1.0 Background of the Study
Employee performance is a crucial backbone to business success and no business with underperforming employees will be strong enough to survive against the competition. Issues of performance and reward are central to the discipline of HRM given that they underpin the effort-reward exchange in the employment relationship. Their operation at the individual, group and organizational levels, however, renders them complex and often contradictory. All major stakeholders – managers, workers, trade unions, shareholders and customers – have an interest in performance and reward but each also has their own agenda which may conflict with that of other stakeholders. Added layers of complexity exist in the form of contextual influences emanating from society, the economy and government. Organizations seeking to deal with performance and reward at a strategic level must grapple with the tensions arising from these multiple goals and influences. This makes the area ripe for investigation and the researcher, therefore, seeks to deal with performance and reward which demonstrate the diversity of interest.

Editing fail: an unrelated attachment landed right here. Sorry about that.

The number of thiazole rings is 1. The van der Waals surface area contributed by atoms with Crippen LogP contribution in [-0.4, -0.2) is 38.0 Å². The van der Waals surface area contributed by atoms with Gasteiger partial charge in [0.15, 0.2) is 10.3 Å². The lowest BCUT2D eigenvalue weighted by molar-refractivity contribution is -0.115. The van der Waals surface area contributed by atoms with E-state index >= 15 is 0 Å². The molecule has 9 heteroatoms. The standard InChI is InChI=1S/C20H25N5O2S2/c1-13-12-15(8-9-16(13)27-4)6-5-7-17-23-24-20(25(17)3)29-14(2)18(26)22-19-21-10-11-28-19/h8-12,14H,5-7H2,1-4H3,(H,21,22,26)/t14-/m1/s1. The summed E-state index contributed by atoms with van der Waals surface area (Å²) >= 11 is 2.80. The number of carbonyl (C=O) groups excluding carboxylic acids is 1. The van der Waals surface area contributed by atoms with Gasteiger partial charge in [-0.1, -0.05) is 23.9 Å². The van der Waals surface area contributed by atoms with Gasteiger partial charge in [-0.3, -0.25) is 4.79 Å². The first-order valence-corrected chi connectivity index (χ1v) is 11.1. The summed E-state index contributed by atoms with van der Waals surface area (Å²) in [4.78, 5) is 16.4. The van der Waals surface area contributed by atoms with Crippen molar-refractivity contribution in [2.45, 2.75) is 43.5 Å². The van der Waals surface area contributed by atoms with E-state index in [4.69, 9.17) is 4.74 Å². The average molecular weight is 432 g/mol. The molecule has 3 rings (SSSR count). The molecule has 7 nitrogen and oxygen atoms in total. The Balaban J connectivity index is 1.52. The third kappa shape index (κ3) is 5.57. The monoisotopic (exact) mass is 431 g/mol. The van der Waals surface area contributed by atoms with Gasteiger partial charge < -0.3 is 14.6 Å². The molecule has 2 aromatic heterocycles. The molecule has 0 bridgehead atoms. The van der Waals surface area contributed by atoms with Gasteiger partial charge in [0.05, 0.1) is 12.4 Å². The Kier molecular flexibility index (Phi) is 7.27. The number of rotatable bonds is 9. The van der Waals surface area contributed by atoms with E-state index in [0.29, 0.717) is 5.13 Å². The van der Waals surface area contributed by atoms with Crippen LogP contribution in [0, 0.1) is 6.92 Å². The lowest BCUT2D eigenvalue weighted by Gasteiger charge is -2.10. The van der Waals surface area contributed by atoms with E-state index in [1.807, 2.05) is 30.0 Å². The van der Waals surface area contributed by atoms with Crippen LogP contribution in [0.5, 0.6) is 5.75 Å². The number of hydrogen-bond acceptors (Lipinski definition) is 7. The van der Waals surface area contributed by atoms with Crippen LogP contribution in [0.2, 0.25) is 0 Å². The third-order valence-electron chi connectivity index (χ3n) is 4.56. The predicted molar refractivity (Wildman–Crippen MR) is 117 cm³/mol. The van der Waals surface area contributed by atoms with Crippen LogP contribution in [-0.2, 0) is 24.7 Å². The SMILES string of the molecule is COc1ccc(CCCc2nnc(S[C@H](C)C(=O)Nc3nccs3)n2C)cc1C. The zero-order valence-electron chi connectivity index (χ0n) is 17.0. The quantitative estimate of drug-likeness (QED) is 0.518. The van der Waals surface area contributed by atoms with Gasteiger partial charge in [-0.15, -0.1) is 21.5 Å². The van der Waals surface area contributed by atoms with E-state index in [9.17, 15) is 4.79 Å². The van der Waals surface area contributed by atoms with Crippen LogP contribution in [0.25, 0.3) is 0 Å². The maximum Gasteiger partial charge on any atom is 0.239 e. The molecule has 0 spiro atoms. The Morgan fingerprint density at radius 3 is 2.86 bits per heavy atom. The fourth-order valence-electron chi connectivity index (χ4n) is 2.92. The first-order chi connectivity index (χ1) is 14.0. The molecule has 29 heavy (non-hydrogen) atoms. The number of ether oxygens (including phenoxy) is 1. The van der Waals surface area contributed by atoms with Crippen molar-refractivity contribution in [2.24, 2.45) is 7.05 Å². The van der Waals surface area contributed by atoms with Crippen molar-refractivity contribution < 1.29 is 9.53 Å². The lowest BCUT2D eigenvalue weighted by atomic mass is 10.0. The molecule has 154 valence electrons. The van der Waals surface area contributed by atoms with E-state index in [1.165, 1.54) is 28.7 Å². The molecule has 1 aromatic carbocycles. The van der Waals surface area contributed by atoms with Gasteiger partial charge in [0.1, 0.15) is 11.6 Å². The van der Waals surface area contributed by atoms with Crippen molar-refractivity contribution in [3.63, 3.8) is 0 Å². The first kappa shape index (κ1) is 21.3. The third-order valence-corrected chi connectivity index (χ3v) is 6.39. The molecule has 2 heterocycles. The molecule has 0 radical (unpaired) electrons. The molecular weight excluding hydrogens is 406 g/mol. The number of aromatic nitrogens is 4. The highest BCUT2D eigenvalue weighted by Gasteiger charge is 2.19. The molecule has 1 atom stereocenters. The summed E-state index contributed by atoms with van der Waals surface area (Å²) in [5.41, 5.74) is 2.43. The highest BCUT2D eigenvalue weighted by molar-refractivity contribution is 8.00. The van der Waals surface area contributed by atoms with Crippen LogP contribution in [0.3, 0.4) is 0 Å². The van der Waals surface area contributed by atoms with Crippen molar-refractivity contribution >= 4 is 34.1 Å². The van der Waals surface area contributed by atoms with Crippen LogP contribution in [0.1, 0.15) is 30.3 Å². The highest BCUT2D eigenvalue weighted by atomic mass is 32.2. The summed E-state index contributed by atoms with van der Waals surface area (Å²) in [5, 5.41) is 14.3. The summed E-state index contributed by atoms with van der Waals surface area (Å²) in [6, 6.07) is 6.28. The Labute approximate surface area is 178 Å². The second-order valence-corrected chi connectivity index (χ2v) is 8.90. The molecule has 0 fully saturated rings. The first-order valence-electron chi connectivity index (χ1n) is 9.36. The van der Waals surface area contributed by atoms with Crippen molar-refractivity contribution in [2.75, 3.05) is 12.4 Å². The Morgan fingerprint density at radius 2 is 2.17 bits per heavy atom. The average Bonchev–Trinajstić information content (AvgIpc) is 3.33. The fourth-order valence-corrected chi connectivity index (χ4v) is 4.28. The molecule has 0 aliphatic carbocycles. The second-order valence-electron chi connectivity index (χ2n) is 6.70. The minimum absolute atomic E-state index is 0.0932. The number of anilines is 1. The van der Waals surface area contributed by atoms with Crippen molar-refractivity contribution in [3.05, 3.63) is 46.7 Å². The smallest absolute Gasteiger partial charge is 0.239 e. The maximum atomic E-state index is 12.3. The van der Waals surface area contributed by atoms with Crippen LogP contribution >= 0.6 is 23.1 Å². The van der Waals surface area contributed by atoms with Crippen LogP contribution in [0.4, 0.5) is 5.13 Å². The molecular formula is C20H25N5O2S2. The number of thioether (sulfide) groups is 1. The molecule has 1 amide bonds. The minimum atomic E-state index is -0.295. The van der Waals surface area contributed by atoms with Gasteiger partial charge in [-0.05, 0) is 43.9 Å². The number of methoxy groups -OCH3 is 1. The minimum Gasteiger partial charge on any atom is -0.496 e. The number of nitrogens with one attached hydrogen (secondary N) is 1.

If an employee knows that he does not perform as well as expected and has the skills required to make a clear improvement, it might be that he lost his motivation at some point in his career. The might have been overlooked for or refused a promotion and he might then feel underpaid and undervalued. Or he might just not see the point of working any harder as they have to. In these cases, it is important to understand the employee by having a close relationship between employees and manager. Only by understanding the employee’s motivational needs it is possible to take the right steps. Some employees strive under praise, others react stronger to negative enforcements such as ‘performance discussions’. Some employees are only motivated by money and if a pay increase cannot be justified or is not possible, a department reward